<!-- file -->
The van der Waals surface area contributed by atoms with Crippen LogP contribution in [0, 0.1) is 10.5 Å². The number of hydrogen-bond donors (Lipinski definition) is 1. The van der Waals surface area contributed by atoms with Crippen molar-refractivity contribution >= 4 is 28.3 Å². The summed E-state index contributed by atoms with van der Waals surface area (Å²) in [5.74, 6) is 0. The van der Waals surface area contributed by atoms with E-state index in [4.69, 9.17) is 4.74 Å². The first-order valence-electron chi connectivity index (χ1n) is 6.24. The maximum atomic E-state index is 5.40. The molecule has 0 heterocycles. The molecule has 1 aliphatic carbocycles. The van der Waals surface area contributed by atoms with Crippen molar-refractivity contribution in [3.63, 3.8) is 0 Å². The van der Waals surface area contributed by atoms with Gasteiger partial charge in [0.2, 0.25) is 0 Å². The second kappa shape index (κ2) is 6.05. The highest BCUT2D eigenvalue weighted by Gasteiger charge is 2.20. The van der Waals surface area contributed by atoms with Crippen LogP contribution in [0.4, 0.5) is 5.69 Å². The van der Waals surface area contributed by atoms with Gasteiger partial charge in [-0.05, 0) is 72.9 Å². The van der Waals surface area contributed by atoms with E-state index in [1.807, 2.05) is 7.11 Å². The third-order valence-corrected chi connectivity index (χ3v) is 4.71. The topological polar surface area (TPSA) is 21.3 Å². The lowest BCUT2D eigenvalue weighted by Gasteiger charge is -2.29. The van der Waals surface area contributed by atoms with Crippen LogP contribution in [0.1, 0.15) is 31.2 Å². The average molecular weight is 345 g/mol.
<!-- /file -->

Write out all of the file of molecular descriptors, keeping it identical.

The van der Waals surface area contributed by atoms with Crippen LogP contribution in [0, 0.1) is 10.5 Å². The number of hydrogen-bond donors (Lipinski definition) is 1. The van der Waals surface area contributed by atoms with Crippen molar-refractivity contribution >= 4 is 28.3 Å². The summed E-state index contributed by atoms with van der Waals surface area (Å²) in [5.74, 6) is 0. The van der Waals surface area contributed by atoms with E-state index in [4.69, 9.17) is 4.74 Å². The first-order valence-electron chi connectivity index (χ1n) is 6.24. The maximum atomic E-state index is 5.40. The molecule has 0 heterocycles. The molecule has 1 aliphatic carbocycles. The van der Waals surface area contributed by atoms with Crippen molar-refractivity contribution in [3.63, 3.8) is 0 Å². The van der Waals surface area contributed by atoms with Gasteiger partial charge in [0.2, 0.25) is 0 Å². The second kappa shape index (κ2) is 6.05. The highest BCUT2D eigenvalue weighted by Gasteiger charge is 2.20. The van der Waals surface area contributed by atoms with Crippen LogP contribution in [0.4, 0.5) is 5.69 Å². The van der Waals surface area contributed by atoms with Gasteiger partial charge in [-0.05, 0) is 72.9 Å². The van der Waals surface area contributed by atoms with E-state index in [1.807, 2.05) is 7.11 Å². The third-order valence-corrected chi connectivity index (χ3v) is 4.71. The topological polar surface area (TPSA) is 21.3 Å². The lowest BCUT2D eigenvalue weighted by Gasteiger charge is -2.29. The van der Waals surface area contributed by atoms with Crippen LogP contribution in [0.1, 0.15) is 31.2 Å². The average molecular weight is 345 g/mol.